Thank You for 5 Years of Y Scouts!

thank you for 5 years of y scouts!

Several years ago, Nationwide Insurance ran a TV commercial campaign centered on the tagline, “Life comes at you fast.” When I stop to think about where the last 44 (soon to be 45) years of my life went, the meaning of that phrase hits home in a big way.

More recently, the past 5 years came and went like a Nolan Ryan fastball (sorry for the baseball reference — I don’t even follow the game). I remember sitting down with Max Hansen when we decided to start Y Scouts, and performing a series of Google searches for search strings like, “purpose-based executive search,” and “purpose-driven recruiting.” If you haven’t heard the story, the results of these searches led us nowhere. Nothing came up… zip, zilch, nada. Keep in mind, this was early 2012 — not that long ago, but then again, a lot has happened in the purpose/values/culture space since then.

We almost stopped before we even started. Boy, am I glad we didn’t.

So, here we are. It’s been 5 years since launching Y Scouts, and we can’t think of a more appropriate way to celebrate than saying, “Thank You.” Thank you to:

  • Our families and loved ones for encouraging us to stay the course and follow our dreams

  • Our clients for trusting us with finding the right leaders you need to continue your impact

  • The candidates and leaders we’ve had the pleasure of meeting and connecting with our clients

  • Our friends for supporting us in our journey

  • Our partners and network of providers who help us stay ahead of the curve

  • The movement of purpose-based leaders and organizations who believe Purpose Drives Profit

  • The naysayers and nonbelievers for challenging us

  • Our podcast guests for sharing your stories

  • Our advisory board for sharing your wisdom

  • Brett and the team at Markitors for your help in spreading the Y Scouts message

  • Our Y Scouts alumni for allowing us to be a stop along your career journey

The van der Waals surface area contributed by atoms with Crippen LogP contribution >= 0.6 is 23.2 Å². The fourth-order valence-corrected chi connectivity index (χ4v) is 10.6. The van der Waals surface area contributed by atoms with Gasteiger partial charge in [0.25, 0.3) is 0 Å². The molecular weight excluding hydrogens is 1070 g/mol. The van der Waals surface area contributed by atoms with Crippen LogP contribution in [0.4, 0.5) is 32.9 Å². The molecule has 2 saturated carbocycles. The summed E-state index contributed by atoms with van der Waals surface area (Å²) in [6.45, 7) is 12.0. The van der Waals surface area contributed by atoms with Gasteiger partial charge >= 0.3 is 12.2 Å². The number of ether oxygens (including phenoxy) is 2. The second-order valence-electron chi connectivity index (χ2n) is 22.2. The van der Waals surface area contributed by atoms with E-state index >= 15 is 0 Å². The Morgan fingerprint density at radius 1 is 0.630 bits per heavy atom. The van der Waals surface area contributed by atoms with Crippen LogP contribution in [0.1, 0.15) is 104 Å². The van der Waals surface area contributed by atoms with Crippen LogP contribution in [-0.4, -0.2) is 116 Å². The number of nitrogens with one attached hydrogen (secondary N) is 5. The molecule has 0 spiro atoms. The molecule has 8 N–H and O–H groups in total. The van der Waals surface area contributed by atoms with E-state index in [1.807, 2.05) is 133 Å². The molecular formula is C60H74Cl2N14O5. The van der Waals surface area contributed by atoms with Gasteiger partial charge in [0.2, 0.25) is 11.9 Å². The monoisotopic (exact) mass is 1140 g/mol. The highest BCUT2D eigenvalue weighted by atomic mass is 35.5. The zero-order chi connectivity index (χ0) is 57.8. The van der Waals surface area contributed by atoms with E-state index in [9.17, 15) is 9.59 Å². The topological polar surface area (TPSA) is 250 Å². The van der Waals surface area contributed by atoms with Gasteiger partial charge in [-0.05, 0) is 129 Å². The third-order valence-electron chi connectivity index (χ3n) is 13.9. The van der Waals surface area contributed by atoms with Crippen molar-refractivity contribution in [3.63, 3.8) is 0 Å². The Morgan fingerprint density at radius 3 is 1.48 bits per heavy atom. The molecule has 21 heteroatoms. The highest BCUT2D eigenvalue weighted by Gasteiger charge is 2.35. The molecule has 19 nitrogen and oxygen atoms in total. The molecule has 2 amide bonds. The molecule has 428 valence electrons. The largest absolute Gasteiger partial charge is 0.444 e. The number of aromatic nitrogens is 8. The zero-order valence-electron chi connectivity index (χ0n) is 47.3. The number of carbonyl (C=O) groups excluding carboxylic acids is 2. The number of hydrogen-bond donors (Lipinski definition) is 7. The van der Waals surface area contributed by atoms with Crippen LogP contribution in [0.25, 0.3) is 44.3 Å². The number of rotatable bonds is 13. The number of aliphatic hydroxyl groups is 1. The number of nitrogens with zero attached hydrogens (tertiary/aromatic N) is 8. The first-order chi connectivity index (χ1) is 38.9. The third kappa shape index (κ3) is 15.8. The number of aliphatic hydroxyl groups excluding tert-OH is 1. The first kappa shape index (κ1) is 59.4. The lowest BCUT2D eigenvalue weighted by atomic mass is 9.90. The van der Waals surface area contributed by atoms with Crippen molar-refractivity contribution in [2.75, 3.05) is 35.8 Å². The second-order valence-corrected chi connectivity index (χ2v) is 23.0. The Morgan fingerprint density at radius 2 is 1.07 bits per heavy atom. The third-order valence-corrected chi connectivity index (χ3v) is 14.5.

And, a very special thank you to our Y Scouts Team for digging in everyday and helping us transform how people and organizations connect to work that matters.

Here’s to the next 5 years!

With gratitude,
Max & Brian

How Long Does It Take To Find A CEO?

How Long Does It Take To Find A CEO

So, how long does it take to find a CEO, taking into consideration the research process, the interviews, the candidate lineup, and so forth? In short, you must “go slow to go fast.”

Let’s first expand on the “go slow to go fast” component of hiring an executive.

Thoughtfulness in Hiring

The notion of going slow to go fast is a belief Y Scouts holds. The most common and traditional metric that organizations use to measure the effectiveness of their talent acquisition system usually falls under one of the following two categories: Speed to fill, and cost per hire.

So, how fast do we fill and how cheaply do we fill? Both of those metrics assume that quicker and cheaper is better.

Our argument at Y Scouts is, neither is really true. If they were true, would we be in a situation where 70% of the workforce in the United States is fairly disengaged with their work? We found them really fast, and we hired them really cheap—but everybody’s unhappy. Of course, those two may not be directly correlated. But an argument can be made that if we were a bit more deliberate and thoughtful about our hiring decisions, and candidates were a bit more thoughtful about where they choose to work, we’d probably be in a better spot.

how long does it take to hire a ceo

Thus, the notion of “going slow to go fast” means if you have a hiring need at your company, don’t allow speed to fill the role to be your only driving force, or your primary driving force. Instead of looking at hiring as a task to check off the list (“I have to fill this job”), take a step back and ask yourself, “If I could add anybody to this role, who would it be and what would he or she bring to the table? What kind of success would this person deliver?” Then, use it as an opportunity.

In addition, ask yourself: “Who are the other people greatly affected by this role in their company?” Then, gain their perspective as to what they think success in that position looks like—whether it’s the CEO or VP of Marketing.


Next, how long does it take to find a CEO for your company? On average, probably between four and seven months. This is the person who’s about to be the face, the leader, and the ambassador of the organization. That’s an important role to get right. So, hiring quickly won’t line up as the best strategy, and it may require more damage control down the road.

There are plenty of examples of bad CEO choices. Ron Johnson was hired away from Apple Retail (he was the Senior VP of Retail there), and was brought on as the CEO of J.C. Penney. Within about 18 months of him taking over as CEO of J.C. Penney, he got fired. Keep in mind—it’s not because he wasn’t a good CEO; he was the wrong CEO for the company.